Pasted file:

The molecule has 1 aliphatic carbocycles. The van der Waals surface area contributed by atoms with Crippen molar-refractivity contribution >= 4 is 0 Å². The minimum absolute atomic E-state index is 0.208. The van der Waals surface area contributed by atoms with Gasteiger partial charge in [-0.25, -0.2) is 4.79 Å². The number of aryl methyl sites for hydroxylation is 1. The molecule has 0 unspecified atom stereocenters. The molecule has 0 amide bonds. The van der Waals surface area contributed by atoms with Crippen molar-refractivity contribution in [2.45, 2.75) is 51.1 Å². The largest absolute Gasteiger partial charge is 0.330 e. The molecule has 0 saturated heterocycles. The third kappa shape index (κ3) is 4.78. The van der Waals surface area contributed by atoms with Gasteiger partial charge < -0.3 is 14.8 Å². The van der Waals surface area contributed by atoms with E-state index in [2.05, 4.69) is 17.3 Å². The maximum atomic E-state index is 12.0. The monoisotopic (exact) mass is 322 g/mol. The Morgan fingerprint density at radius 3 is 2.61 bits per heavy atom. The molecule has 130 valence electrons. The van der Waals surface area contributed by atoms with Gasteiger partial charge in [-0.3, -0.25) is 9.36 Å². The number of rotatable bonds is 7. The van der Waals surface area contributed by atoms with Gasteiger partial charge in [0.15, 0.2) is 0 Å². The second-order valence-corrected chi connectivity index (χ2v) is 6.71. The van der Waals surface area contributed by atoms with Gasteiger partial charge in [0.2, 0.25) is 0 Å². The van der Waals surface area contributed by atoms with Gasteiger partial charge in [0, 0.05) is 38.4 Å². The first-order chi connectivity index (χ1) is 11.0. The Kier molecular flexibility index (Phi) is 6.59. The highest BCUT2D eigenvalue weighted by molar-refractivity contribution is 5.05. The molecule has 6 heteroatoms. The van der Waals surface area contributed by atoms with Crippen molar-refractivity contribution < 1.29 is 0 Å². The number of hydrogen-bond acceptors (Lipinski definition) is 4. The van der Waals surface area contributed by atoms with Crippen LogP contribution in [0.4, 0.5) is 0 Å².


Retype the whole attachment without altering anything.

The molecule has 1 aliphatic carbocycles. The van der Waals surface area contributed by atoms with Crippen molar-refractivity contribution >= 4 is 0 Å². The minimum absolute atomic E-state index is 0.208. The van der Waals surface area contributed by atoms with Gasteiger partial charge in [-0.25, -0.2) is 4.79 Å². The number of aryl methyl sites for hydroxylation is 1. The molecule has 0 unspecified atom stereocenters. The molecule has 0 amide bonds. The van der Waals surface area contributed by atoms with Crippen molar-refractivity contribution in [2.45, 2.75) is 51.1 Å². The largest absolute Gasteiger partial charge is 0.330 e. The molecule has 0 saturated heterocycles. The third kappa shape index (κ3) is 4.78. The van der Waals surface area contributed by atoms with Gasteiger partial charge < -0.3 is 14.8 Å². The van der Waals surface area contributed by atoms with E-state index in [2.05, 4.69) is 17.3 Å². The maximum atomic E-state index is 12.0. The monoisotopic (exact) mass is 322 g/mol. The Morgan fingerprint density at radius 3 is 2.61 bits per heavy atom. The molecule has 130 valence electrons. The van der Waals surface area contributed by atoms with Gasteiger partial charge in [-0.3, -0.25) is 9.36 Å². The number of rotatable bonds is 7. The van der Waals surface area contributed by atoms with Gasteiger partial charge in [0.15, 0.2) is 0 Å². The second-order valence-corrected chi connectivity index (χ2v) is 6.71. The van der Waals surface area contributed by atoms with Gasteiger partial charge in [0.2, 0.25) is 0 Å². The van der Waals surface area contributed by atoms with Gasteiger partial charge in [0, 0.05) is 38.4 Å². The first-order chi connectivity index (χ1) is 11.0. The Kier molecular flexibility index (Phi) is 6.59. The highest BCUT2D eigenvalue weighted by molar-refractivity contribution is 5.05. The molecule has 6 heteroatoms. The van der Waals surface area contributed by atoms with Crippen molar-refractivity contribution < 1.29 is 0 Å². The number of hydrogen-bond acceptors (Lipinski definition) is 4. The van der Waals surface area contributed by atoms with Crippen LogP contribution in [0.4, 0.5) is 0 Å².